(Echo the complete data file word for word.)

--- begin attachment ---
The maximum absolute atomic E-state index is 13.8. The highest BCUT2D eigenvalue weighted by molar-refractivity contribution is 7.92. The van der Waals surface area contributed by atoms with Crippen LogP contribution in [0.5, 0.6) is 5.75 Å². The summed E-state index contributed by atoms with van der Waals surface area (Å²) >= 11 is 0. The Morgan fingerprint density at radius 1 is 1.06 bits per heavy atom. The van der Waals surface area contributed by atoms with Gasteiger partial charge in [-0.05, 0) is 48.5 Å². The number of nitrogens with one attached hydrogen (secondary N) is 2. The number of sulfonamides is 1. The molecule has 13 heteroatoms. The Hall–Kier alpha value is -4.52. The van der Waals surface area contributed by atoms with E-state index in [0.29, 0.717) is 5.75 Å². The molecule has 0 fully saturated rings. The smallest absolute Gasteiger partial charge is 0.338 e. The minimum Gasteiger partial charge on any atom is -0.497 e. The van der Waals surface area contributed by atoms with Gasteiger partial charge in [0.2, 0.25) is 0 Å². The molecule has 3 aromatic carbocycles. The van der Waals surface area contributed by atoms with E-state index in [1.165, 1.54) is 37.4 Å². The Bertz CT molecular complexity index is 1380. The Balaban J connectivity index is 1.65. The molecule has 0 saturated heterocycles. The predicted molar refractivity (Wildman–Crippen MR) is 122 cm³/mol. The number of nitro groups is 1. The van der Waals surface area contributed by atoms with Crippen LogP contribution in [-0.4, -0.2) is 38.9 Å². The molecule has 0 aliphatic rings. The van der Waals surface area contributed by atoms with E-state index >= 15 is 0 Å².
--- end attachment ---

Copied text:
The maximum absolute atomic E-state index is 13.8. The highest BCUT2D eigenvalue weighted by molar-refractivity contribution is 7.92. The van der Waals surface area contributed by atoms with Crippen LogP contribution in [0.5, 0.6) is 5.75 Å². The summed E-state index contributed by atoms with van der Waals surface area (Å²) >= 11 is 0. The Morgan fingerprint density at radius 1 is 1.06 bits per heavy atom. The van der Waals surface area contributed by atoms with Gasteiger partial charge in [-0.05, 0) is 48.5 Å². The number of nitrogens with one attached hydrogen (secondary N) is 2. The number of sulfonamides is 1. The molecule has 13 heteroatoms. The Hall–Kier alpha value is -4.52. The van der Waals surface area contributed by atoms with E-state index in [0.29, 0.717) is 5.75 Å². The molecule has 0 fully saturated rings. The smallest absolute Gasteiger partial charge is 0.338 e. The minimum Gasteiger partial charge on any atom is -0.497 e. The van der Waals surface area contributed by atoms with Gasteiger partial charge in [0.2, 0.25) is 0 Å². The molecule has 3 aromatic carbocycles. The van der Waals surface area contributed by atoms with E-state index in [1.165, 1.54) is 37.4 Å². The Bertz CT molecular complexity index is 1380. The Balaban J connectivity index is 1.65. The molecule has 0 saturated heterocycles. The predicted molar refractivity (Wildman–Crippen MR) is 122 cm³/mol. The number of nitro groups is 1. The van der Waals surface area contributed by atoms with Crippen LogP contribution in [-0.4, -0.2) is 38.9 Å². The molecule has 0 aliphatic rings. The van der Waals surface area contributed by atoms with E-state index >= 15 is 0 Å².